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Up-Close and Personal With the Two Most Famous Engines of World War II
Military aircraft museums are some of the coolest places a petrolhead can go and visit. But every iconic warplane has an equally memorable engine that powers it. Visitors to the American Air Power Museum at Republic Airport in Farmingdale, New York, are privileged enough to get up close and personal with two of the most famous piston engines of any warbird in history.

Up-Close and Personal With the Two Most Famous Engines of World War II

It's all too easy to get caught up in the sheer beauty of all the flying-condition examples of famous warbirds on display in the single hangar facility that once was the home factory for the P-47 Thunderbolt and the A-10 Warthog.

But please, don't skip over the museum's extensive aircraft engine exhibits. As many as a dozen different engines ranging from radial piston engines to big V12s and jet turbines sit in the museum. Either on public display or behind closed doors undergoing restoration and repairs.

Of any two engines on display, there's just no beating the name recognition of the Rolls-Royce Merlin liquid-cooled V12 and the Pratt & Whitney R-2800 Double Wasp radial engine. More iconic and memorable warplanes came equipped with these two engines than perhaps any other engine on earth. On the Double Wasp side, the 18 cylinder engine powered greats like the Vought F4U Corsair, Grumman F6F Hellcat, and the Republic P-47 Thunderbolt. On the other hand, the Merlin-powered the De Haviland Mosquito, Supermarine Spitfire, and of course, the North American P-51 Mustang.

In past times, the Merlin and the Double Wasp were military secrets that the Axis powers were keen to learn and understand the mechanics behind. Seven decades later, they've become iconic bits and pieces of world history. Their service contributed directly to an Allied victory in Europe and the Pacific all those years ago. To see both engines up close and in the flesh is a treat indeed. Especially for younger fans of war video games, many of which contain aircraft powered by the Merlin and Double Wasp.

According to the American Airpower Museum, the Merlin generated a power output anywhere between 1,000 and 2,000 horsepower depending on the variant. The R-2800 Double Wasp was rated as high as 2,000 horsepower on takeoff and even more in some variants. The Merlin takes up a staggering 1,647 cubic inches (26,989 cc or 27 liters). But in terms of sheer size, the Double Wasp has the Merlin beat, taking up a scarcely believable 2,804 cubic inches (45,960cc or 45.96 liters).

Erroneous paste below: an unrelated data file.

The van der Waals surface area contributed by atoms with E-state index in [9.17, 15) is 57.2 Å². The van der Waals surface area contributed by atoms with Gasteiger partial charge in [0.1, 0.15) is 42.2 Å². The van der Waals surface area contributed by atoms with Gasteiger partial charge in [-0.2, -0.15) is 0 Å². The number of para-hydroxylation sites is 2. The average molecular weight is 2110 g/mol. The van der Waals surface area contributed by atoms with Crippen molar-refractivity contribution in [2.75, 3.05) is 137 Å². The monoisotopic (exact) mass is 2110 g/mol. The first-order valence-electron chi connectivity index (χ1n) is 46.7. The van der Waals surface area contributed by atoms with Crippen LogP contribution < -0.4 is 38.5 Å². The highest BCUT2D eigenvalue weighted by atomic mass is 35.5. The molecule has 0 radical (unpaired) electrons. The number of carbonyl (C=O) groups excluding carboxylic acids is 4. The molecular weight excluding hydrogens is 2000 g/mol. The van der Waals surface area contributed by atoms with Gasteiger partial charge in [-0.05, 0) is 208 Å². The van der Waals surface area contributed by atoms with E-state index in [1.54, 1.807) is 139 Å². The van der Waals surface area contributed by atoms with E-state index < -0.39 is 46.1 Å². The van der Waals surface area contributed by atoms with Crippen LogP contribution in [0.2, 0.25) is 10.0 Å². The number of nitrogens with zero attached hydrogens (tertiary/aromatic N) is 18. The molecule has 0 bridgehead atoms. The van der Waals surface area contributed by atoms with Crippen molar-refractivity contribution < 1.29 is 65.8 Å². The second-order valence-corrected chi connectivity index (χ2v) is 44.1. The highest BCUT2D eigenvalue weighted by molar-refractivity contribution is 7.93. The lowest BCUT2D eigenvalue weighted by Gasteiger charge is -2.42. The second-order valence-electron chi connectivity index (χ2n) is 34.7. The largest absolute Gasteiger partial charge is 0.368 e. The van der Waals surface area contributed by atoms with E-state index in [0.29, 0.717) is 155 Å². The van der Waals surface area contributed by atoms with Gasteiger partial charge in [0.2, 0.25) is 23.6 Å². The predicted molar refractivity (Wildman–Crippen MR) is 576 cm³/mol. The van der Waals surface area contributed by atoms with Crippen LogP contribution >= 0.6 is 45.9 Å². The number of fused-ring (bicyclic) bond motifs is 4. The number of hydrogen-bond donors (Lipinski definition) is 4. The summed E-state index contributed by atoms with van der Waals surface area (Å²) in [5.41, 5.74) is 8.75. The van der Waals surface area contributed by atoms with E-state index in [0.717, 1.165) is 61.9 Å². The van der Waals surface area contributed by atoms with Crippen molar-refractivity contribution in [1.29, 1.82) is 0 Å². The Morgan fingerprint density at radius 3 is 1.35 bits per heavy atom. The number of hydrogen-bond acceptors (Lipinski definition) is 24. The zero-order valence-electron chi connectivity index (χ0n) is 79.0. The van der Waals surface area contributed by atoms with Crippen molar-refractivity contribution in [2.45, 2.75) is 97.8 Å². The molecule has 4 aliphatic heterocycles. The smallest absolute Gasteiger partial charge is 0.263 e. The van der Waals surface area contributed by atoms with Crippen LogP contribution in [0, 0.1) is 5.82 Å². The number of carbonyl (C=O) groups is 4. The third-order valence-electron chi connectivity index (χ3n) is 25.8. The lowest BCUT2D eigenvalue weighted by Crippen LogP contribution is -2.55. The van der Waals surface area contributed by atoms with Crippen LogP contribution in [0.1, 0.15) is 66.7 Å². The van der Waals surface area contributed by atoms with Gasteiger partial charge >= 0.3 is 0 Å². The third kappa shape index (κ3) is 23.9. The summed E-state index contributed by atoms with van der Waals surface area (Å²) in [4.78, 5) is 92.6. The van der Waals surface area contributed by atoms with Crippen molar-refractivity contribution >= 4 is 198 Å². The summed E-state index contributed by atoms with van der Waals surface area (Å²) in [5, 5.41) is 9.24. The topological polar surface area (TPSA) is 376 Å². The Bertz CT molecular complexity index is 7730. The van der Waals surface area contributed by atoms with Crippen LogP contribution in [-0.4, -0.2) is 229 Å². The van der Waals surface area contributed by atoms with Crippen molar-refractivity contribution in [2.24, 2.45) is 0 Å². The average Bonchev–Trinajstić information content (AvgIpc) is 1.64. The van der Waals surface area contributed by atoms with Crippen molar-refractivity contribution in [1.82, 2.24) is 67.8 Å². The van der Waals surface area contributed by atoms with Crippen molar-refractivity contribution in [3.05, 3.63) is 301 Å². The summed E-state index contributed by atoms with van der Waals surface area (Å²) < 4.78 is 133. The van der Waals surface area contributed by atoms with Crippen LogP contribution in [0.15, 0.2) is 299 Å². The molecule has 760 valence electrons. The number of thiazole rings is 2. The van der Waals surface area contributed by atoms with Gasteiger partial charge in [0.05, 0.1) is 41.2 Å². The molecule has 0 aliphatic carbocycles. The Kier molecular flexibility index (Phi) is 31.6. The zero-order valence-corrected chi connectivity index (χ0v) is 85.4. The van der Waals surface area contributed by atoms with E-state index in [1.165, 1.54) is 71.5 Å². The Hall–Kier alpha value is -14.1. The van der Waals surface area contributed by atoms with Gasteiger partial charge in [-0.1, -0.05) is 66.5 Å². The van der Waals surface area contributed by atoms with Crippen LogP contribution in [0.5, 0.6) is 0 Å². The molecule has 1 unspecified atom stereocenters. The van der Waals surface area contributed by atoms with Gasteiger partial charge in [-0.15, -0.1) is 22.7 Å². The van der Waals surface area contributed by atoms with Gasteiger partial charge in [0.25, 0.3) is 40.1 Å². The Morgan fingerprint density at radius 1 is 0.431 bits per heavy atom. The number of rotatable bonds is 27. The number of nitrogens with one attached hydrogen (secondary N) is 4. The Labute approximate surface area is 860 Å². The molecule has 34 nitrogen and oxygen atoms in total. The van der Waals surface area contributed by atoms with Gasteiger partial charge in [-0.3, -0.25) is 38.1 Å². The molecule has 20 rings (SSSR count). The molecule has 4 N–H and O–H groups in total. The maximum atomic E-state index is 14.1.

During the Second World War, these engines would come to aircraft manufacturers either mostly or fully assembled to be directly bolted into aircraft as quickly as possible. Almost 150,000 Merlin engines were manufactured for a variety of different uses. Ranging from military to civilian air travel and even a couple of examples retrofitted into cars.

So too was the Double Wasp, seeing more than 125,000 units produced. It's safe to say that without these two engines, the war may have had a very different outcome. Museum staff is more than eager to point out how the basic principles that make the gasoline engine in your car operate also apply to the Merlin, Double Wasp, or any other piston engine used during the war.

Ask politely, and museum staff may even show you a set of spark plugs that were recently removed from their Double Wasp example if you don't believe it follows the same principles as a hatchback. The left-side valve cover has been removed on the Merlin side, revealing internals ostensibly the same in function as a gasoline-powered automobile.

Apart from the enormous two-staged forced induction system protruding out of the side. This system was the precursor to all modern supercharging systems. It allowed fighters like the P-51D Mustang and late model Spitfires to fly higher and faster than many Axis aircraft. It also had the unforeseen benefit of laying the foundation for the forced-induction craze of the present day, so best put some respect on the name, even if you think vintage aircraft are lame.


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